Assignment: Mock Screenshot / Beautiful Corner

Depending on the stage of your game and your individual process, you can choose to make a mock screenshot or a beautiful corner.

They should:

1- Set the mood, the visual style, and the tone of the project.

2- Define the target in terms of production value and visual polish: the graphics must be final.

3- Help you solidify aspect of the interface and interaction that are still unclear.

4- Give you an indication of the time needed to produce the assets.


Class exercise
Picture being the art director of a multi million dollar game production: everything in the game can be illustrated, animated, modeled, textured, lit, and programmed by top talents, the limit is only your imagination.
Now picture being yourself: you have to figure out ways to create a world with limited time, energy and experience. You visual and stylistic choices have to be made primarily according to this harsh reality.

Let’s create together a list of economic strategies for game art creation by analyzing existing games.

Mock Screenshot

It’s a static image that represents the game view as it will appear to the player. Organize it in layers so the visuals can be turned into actual assets.

Some pixelart examples – mock screenshots are more a pixelart thing – examples from twitter:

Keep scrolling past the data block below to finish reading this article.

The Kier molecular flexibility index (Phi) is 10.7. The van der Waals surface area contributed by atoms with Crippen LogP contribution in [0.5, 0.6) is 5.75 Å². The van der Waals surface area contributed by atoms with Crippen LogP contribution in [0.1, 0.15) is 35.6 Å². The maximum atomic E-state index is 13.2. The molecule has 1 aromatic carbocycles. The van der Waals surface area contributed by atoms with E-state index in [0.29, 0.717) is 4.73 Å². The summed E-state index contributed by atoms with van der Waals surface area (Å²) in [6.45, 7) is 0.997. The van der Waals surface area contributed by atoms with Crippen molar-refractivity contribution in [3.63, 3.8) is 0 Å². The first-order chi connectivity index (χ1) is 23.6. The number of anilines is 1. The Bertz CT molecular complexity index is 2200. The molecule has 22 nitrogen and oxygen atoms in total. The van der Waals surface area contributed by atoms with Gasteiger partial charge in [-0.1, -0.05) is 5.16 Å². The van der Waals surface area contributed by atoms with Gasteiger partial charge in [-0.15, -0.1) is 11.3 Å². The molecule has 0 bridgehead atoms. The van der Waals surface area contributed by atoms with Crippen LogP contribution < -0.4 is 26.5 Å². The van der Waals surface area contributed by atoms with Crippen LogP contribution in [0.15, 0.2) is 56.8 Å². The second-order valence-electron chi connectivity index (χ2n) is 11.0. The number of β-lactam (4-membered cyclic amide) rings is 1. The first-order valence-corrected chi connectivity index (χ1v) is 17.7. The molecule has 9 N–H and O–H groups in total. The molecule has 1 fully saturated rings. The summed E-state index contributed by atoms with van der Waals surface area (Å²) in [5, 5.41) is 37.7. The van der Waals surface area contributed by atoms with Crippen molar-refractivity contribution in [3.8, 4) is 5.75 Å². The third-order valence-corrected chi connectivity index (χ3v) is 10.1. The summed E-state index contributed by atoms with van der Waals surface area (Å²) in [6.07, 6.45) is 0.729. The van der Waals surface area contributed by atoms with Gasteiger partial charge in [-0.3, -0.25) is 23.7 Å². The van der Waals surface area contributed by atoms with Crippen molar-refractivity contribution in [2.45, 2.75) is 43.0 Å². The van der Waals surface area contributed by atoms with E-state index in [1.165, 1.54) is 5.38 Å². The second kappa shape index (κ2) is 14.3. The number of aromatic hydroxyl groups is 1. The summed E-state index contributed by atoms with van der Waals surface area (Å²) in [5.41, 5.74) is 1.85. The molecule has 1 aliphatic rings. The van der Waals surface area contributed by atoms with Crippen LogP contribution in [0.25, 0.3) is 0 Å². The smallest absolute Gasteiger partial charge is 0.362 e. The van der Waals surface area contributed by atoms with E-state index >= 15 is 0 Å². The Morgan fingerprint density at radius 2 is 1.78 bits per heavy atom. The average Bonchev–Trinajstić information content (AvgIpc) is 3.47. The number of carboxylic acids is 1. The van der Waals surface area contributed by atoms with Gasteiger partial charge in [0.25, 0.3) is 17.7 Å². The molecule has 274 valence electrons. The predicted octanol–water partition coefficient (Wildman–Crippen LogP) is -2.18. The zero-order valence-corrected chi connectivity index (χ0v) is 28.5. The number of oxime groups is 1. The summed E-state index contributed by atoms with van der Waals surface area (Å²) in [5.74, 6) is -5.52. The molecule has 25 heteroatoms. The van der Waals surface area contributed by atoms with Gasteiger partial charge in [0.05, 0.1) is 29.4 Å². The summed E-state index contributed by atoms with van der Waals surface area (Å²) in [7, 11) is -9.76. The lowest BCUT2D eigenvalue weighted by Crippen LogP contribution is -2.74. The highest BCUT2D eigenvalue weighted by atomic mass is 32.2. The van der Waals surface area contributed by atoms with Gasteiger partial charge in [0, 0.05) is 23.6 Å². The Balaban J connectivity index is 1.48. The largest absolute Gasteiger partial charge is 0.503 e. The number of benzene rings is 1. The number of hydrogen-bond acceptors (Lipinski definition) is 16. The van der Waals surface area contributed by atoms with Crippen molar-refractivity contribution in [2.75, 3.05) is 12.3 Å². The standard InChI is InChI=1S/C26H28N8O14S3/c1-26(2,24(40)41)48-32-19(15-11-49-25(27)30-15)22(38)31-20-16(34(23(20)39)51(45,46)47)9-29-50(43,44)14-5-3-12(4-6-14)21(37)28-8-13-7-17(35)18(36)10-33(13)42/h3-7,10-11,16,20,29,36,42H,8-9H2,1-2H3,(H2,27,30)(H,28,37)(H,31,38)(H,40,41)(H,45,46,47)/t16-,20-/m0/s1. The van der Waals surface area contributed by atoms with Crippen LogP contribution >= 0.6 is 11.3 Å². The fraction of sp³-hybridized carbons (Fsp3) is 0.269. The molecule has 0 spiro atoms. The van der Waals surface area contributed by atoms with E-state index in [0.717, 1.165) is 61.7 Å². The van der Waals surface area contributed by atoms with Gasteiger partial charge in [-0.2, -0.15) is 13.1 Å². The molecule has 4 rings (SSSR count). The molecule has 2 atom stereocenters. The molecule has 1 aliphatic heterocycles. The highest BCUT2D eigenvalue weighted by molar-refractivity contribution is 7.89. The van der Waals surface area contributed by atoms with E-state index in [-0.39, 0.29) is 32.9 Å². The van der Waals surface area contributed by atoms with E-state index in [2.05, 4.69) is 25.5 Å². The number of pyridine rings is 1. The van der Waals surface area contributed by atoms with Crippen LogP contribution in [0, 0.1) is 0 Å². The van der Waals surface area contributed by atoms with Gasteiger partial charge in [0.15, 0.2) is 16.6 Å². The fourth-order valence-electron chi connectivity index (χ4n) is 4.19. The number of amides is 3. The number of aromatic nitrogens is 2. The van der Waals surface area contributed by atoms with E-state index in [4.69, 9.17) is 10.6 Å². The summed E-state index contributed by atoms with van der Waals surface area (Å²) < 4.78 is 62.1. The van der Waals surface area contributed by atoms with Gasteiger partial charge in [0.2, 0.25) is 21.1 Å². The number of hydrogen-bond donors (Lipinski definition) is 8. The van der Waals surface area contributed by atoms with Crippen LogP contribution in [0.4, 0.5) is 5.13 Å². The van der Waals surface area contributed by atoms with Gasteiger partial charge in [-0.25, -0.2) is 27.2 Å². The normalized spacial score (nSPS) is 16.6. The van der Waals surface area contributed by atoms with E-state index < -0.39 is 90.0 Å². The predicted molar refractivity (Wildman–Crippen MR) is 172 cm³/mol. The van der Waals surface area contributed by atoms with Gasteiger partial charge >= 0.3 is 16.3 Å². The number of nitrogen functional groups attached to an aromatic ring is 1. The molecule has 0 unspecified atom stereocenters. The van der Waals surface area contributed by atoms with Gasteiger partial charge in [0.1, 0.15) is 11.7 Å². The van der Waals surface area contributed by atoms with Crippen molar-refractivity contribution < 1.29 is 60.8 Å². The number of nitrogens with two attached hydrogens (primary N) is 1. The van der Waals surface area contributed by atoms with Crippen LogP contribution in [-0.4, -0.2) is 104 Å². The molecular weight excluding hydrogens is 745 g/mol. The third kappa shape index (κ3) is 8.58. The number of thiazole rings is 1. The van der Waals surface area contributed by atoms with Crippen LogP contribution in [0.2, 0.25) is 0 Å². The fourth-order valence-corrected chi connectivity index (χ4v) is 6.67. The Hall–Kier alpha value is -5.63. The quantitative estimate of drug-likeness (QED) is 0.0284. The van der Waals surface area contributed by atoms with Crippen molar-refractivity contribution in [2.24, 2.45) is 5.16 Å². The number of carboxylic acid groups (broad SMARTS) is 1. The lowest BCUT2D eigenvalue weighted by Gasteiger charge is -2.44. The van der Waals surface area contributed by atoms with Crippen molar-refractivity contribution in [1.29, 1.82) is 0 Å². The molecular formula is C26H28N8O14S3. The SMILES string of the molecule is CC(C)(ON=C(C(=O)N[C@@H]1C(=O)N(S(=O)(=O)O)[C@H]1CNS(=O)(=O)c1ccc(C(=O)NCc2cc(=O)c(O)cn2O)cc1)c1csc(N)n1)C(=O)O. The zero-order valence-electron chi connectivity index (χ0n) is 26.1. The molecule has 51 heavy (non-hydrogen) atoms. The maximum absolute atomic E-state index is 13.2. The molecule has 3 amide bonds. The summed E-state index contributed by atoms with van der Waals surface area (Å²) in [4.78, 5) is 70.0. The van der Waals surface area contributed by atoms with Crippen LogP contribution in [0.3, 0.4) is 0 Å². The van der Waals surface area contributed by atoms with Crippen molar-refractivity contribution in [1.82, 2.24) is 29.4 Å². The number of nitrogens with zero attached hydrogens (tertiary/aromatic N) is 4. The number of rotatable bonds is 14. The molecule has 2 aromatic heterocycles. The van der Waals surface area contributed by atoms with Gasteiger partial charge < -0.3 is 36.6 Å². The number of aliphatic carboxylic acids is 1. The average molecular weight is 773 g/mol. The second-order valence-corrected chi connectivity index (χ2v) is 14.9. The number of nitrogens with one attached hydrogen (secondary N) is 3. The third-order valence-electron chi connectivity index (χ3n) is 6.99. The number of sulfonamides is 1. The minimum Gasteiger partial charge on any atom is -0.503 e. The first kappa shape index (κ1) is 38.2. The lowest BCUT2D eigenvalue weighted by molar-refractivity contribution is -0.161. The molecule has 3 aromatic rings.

Beautiful corner

It’s a vertical slice of the art that covers at least one screen view.
It should exist in the game along with the blocked/grayboxed rest.

“The Beautiful Corner Simply put, a beautiful corner is a part of a level, enough to fill a single screen on the player’s computer, where the art and audio have been polished to look and sound as good as they will in the finished game. It’s a little corner of the game which has been made beautiful (or if your game doesn’t conform to traditional notions of beauty, which has been worked, refined, or crafted). In a 3D game, we might point the camera into the corner of a space, where two or more walls intersect with the floor and ceiling. The camera’s “view frustum” is the wedge-shaped volume of space that is visible from the point of the view of the camera, given its field of view, aspect ratio, and depth-culling settings. Everything that we see of the beautiful corner inside the camera frustum should look great. That includes not just the background but the objects that are present too. We should beautifully animate anything that will be moving in the finished game, and everything there should sound great. Never overlook sound design at any stage of the game design process.”

from A Playful Production Process by Richard Lemarchand